128-bit game system tops 500K after two weeks
Proving that it’s still a major competitor in the vidgame console wars, Sega said Thursday that its latest Dreamcast system has topped the 500,000 mark two weeks after its bow.
Sega has sold 514,000 units of the 128-bit Dreamcast system since its much-hyped Sept. 9 release, easily besting bows by Sony’s PlayStation in 1995 and Nintendo’s N64 in 1996.
PlayStation reached the half million mark in four months, while N64 hit that number after two months, according to New York-based research outfit NPD Group.
The figures even top Sega’s initial projections of 400,000 units sold in the system’s first month of retail availability.
Dreamcast is seen to be Sega’s last chance to rise from the No. 3 spot in the competitive vidgame console market after its Sega Saturn flopped. It currently controls a little over 1% of the field.
Although Dreamcast has been capturing more than 60% of all new console sales, according to NPD, Sony and Nintendo continue to experience strong sales. The two market leaders have slashed prices on their systems to battle Dreamcast.
In the U.S., PlayStation has around 60% of the vidgame console market, with the rest going to N64. As of June, Sony had shipped more than 58 million PlayStation units since 1994.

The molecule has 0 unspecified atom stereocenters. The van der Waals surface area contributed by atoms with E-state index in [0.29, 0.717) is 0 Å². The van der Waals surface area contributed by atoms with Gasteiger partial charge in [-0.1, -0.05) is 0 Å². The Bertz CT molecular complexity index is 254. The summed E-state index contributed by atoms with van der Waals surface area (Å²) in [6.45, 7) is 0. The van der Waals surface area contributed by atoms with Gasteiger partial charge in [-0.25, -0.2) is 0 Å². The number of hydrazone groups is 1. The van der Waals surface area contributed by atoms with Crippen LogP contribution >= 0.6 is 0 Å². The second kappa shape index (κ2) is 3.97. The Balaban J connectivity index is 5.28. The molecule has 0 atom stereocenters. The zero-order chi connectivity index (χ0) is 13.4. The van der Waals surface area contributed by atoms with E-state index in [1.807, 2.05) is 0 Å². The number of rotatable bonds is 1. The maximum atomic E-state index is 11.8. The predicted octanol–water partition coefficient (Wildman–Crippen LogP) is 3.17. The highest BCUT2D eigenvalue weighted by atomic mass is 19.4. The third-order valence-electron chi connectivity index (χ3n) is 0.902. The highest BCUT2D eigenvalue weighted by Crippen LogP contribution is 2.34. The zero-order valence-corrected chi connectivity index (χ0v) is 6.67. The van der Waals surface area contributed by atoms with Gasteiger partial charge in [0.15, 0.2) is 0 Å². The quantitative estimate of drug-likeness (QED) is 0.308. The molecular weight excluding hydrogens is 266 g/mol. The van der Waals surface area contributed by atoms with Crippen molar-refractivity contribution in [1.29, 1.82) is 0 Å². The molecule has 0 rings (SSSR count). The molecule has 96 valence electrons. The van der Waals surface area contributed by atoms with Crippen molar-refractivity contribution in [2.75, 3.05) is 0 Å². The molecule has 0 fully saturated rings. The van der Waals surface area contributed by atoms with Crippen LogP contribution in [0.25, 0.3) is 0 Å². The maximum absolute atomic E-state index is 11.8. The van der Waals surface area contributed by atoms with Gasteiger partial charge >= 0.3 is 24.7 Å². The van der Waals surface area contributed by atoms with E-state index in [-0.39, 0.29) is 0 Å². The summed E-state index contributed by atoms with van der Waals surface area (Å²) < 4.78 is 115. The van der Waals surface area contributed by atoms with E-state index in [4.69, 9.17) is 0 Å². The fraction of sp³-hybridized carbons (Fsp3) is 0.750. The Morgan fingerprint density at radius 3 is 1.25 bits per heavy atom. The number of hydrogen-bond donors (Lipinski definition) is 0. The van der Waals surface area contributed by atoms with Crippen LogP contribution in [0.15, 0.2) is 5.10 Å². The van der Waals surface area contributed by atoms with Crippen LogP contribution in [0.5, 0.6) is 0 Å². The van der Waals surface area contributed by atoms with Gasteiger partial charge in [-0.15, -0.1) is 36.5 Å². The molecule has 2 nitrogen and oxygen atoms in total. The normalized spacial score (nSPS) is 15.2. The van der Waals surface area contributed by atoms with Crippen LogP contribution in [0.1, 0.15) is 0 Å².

Boost to vidgame sales
Dreamcast is expected to help boost already resurging vidgame sales, projected to top $7 billion this year. The industry collected $6.3 billion last year.
New machines from PlayStation and Nintendo are expected to flood the market beginning next year, strongly cutting into Dreamcast’s increased market share, analysts say.
“Consumer demand for Sega Dreamcast is continuing at a record pace,” said Sega of America senior VP of sales Chris Gilbert. “All of our retailers are reporting huge sales for the system, and we are working very closely with them to meet the massive demand we are anticipating for the holiday season.”